At the state level, in California, the statewide Cooperative Extension (the system of state-level partnerships between Land Grant universities and the USDA that conduct applied research, education, and training) has increasingly embraced urban agriculture (Reynolds 2010; 2011; Surls et al., 2015). And, in New York, after a hiatus of several years following the retirement of the city’s longtime urban agriculture extension agent in 2010, in 2016 the USDA FSA, which provides loans to farmers, created a new urban agriculture outreach coordinator position. Additionally, U.S. states have developed legislation to support commercial urban agriculture, necessitating a clear definition of what is considered ‘commercial’ for legislative purposes. Notably, in 2013, the State of California passed the Urban Agricultural Incentives Zones Act (AB551 of 2013) that allows cities in California to create agricultural incentive zones in which private landowners can benefit from tax incentives to allow their land to be used for “sustainable urban farm enterprise sectors” (California Assembly Bill AB551 of 2013,  Chapter 406, Section 6.3). The Act takes a broad definition, defining “[a]gricultural use” of urban land as “farming in all its branches including, but not limited to, the cultivation and tillage of the soil, the production, cultivation, growing, and harvesting of any agricultural or horticultural products, the raising of livestock, bees, fur-bearing animals, dairy-producing animals, and poultry, agricultural education, the sale of produce through field retail stands or farms stands” (ibid). Several cities have made use of this legislation since its enactment (UCANR, n.d.).  These government agency and policy changes suggest a shift to recognizing urban food production as legitimate agriculture, especially as for-profit urban agriculture gains momentum.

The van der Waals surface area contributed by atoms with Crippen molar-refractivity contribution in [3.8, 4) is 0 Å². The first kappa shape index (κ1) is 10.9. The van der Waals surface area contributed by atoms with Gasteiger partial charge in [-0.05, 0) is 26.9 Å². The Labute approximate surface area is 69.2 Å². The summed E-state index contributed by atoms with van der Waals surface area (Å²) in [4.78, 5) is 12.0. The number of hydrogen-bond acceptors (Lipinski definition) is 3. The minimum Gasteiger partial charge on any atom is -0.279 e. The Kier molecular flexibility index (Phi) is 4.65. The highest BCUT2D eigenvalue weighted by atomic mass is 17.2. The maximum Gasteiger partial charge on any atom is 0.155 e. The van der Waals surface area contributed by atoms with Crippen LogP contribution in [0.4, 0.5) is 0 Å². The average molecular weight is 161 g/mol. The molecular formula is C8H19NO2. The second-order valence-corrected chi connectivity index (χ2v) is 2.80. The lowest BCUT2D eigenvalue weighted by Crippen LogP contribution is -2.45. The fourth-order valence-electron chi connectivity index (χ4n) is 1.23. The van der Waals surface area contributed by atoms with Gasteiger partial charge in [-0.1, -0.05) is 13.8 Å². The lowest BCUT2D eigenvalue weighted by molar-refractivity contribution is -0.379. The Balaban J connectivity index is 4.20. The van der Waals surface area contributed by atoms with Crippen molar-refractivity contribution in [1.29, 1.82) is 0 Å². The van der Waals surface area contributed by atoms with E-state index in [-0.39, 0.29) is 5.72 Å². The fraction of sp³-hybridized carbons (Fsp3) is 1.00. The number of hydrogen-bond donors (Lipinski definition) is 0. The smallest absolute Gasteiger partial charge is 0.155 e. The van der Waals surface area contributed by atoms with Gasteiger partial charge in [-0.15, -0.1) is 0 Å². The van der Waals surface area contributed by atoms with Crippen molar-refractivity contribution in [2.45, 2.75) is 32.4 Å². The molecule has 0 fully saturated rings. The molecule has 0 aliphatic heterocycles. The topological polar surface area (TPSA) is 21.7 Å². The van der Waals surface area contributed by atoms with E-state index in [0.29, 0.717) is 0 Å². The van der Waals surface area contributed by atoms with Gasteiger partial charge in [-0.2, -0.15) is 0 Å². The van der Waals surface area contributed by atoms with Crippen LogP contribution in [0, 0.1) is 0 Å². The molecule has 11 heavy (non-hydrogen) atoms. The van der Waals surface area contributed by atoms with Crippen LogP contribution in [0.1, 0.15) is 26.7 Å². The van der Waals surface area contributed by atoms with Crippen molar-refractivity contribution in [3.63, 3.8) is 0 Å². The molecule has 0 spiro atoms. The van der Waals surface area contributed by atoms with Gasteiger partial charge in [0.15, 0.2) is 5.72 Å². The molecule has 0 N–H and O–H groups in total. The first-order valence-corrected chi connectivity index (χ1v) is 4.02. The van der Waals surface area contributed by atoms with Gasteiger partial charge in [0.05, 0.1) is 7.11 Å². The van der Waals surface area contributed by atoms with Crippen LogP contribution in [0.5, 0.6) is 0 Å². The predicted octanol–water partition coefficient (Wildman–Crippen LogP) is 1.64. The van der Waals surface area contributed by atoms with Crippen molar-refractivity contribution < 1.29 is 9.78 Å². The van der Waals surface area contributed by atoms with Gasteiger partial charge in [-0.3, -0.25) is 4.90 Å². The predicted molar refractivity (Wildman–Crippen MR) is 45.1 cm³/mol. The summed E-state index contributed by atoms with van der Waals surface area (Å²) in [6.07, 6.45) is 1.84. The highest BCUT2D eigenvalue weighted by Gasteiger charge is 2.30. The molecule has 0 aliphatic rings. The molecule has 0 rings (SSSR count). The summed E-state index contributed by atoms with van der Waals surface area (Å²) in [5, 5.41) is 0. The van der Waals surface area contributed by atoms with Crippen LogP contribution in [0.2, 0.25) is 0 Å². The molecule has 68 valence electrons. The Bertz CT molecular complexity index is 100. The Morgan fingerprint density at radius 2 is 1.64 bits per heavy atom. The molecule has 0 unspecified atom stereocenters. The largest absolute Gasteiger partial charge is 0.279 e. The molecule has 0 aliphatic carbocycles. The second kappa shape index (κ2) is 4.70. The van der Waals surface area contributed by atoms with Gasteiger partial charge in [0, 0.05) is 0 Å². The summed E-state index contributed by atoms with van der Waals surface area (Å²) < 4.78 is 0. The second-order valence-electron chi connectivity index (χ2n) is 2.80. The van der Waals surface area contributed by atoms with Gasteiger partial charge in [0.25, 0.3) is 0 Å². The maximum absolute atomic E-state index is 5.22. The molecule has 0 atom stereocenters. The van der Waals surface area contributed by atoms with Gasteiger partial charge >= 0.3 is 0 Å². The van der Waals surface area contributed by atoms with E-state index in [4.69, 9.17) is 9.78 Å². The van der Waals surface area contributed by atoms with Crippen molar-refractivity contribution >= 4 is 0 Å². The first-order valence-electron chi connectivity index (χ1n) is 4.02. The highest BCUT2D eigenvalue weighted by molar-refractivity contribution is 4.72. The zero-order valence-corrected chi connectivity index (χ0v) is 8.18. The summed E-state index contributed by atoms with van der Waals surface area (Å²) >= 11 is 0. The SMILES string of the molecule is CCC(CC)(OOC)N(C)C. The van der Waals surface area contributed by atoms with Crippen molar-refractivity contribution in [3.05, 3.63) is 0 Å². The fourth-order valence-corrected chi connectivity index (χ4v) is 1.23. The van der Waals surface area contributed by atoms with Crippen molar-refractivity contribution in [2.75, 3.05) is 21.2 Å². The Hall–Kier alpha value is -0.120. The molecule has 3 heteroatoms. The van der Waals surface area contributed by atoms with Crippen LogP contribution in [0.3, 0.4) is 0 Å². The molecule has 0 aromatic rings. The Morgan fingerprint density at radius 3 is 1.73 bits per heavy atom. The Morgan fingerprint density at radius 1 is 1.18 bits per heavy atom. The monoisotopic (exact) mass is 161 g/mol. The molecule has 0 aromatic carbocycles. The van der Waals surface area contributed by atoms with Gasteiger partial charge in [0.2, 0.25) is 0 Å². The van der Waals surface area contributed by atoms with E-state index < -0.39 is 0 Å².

Beyond for-profit businesses, such as those discussed above, there are many non-profit, not-for-profit, and grassroots groups that sell their products, thereby engaging in urban agriculture sales activity. Reasons for doing so include self-provisioning, contributing to community food security, job training, or creating alternative economies, as well as, in some cases, generating revenue to support their activities (Reynolds 2010; 2011; Dmitri et al. 2016; McClintock and Simpson 2018). Additionally, some restaurants operate small gardens on-site to provide fresh products for their commercial kitchens. As sales of products from urban agriculture, with its many forms and motivations, become increasingly prevalent in the U.S. context, and, as policymakers and government agencies begin to pay closer attention to such activities in the context of the agricultural sector, defining commercial urban agriculture gains importance.


In the French context, agricultural production and farms are supported by the Ministère de l’Agriculture et l’Alimentation (MAA, the national Agriculture and Food Ministry) within the European Common Agricultural Policy (CAP) framework. The MAA statistical department, Agreste, defines an agricultural business (exploitation agricole) as an operation whose size (measured in farmland area or production volume) is sufficient “to allow commercial transactions” (Agreste 2010: 5). The required surface area depends on the type of production. Farms must either be more than 2.47 acres (1 hectare), or, if under this size, have at least 0.49 acres of specialty crops (Décret n° 2009-529, 11 may 2009). As in the U.S., this definition strongly associates farms with commercial businesses, emphasizing their economic role, and makes no distinction between rural or urban location. At the national level, the MAA does not have policies pertaining specifically to urban farms or urban agriculture.